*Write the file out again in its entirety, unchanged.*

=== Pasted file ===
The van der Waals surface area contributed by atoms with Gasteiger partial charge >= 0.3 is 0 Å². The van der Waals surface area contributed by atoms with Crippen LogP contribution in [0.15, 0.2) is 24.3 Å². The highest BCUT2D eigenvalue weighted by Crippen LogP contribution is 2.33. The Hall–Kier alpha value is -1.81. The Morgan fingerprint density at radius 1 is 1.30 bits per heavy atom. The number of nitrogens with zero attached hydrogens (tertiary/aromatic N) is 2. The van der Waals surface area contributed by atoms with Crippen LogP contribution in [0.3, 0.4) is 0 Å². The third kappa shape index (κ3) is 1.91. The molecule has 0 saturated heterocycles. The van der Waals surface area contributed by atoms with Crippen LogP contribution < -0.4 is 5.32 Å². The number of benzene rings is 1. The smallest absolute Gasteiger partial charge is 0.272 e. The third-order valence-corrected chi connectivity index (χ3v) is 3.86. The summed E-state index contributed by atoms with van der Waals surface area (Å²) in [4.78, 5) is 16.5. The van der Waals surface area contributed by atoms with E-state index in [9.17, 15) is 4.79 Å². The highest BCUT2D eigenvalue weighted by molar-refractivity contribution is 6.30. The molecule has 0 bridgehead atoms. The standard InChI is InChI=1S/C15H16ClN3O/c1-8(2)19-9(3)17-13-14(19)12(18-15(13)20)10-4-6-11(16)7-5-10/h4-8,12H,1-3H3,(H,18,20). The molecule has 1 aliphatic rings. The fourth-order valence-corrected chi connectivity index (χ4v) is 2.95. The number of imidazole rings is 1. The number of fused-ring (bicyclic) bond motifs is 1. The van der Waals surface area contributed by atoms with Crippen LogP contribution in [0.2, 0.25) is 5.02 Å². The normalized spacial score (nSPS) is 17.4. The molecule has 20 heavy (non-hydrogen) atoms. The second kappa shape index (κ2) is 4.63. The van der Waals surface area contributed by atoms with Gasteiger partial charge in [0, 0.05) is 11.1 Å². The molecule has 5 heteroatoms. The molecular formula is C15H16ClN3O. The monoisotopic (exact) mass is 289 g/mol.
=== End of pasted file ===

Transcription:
The van der Waals surface area contributed by atoms with Gasteiger partial charge >= 0.3 is 0 Å². The van der Waals surface area contributed by atoms with Crippen LogP contribution in [0.15, 0.2) is 24.3 Å². The highest BCUT2D eigenvalue weighted by Crippen LogP contribution is 2.33. The Hall–Kier alpha value is -1.81. The Morgan fingerprint density at radius 1 is 1.30 bits per heavy atom. The number of nitrogens with zero attached hydrogens (tertiary/aromatic N) is 2. The van der Waals surface area contributed by atoms with Crippen LogP contribution in [0.3, 0.4) is 0 Å². The third kappa shape index (κ3) is 1.91. The molecule has 0 saturated heterocycles. The van der Waals surface area contributed by atoms with Crippen LogP contribution < -0.4 is 5.32 Å². The number of benzene rings is 1. The smallest absolute Gasteiger partial charge is 0.272 e. The third-order valence-corrected chi connectivity index (χ3v) is 3.86. The summed E-state index contributed by atoms with van der Waals surface area (Å²) in [4.78, 5) is 16.5. The van der Waals surface area contributed by atoms with E-state index in [9.17, 15) is 4.79 Å². The highest BCUT2D eigenvalue weighted by molar-refractivity contribution is 6.30. The molecule has 0 bridgehead atoms. The standard InChI is InChI=1S/C15H16ClN3O/c1-8(2)19-9(3)17-13-14(19)12(18-15(13)20)10-4-6-11(16)7-5-10/h4-8,12H,1-3H3,(H,18,20). The molecule has 1 aliphatic rings. The fourth-order valence-corrected chi connectivity index (χ4v) is 2.95. The number of imidazole rings is 1. The number of fused-ring (bicyclic) bond motifs is 1. The van der Waals surface area contributed by atoms with Crippen LogP contribution in [0.2, 0.25) is 5.02 Å². The normalized spacial score (nSPS) is 17.4. The molecule has 20 heavy (non-hydrogen) atoms. The second kappa shape index (κ2) is 4.63. The van der Waals surface area contributed by atoms with Gasteiger partial charge in [0, 0.05) is 11.1 Å². The molecule has 5 heteroatoms. The molecular formula is C15H16ClN3O. The monoisotopic (exact) mass is 289 g/mol.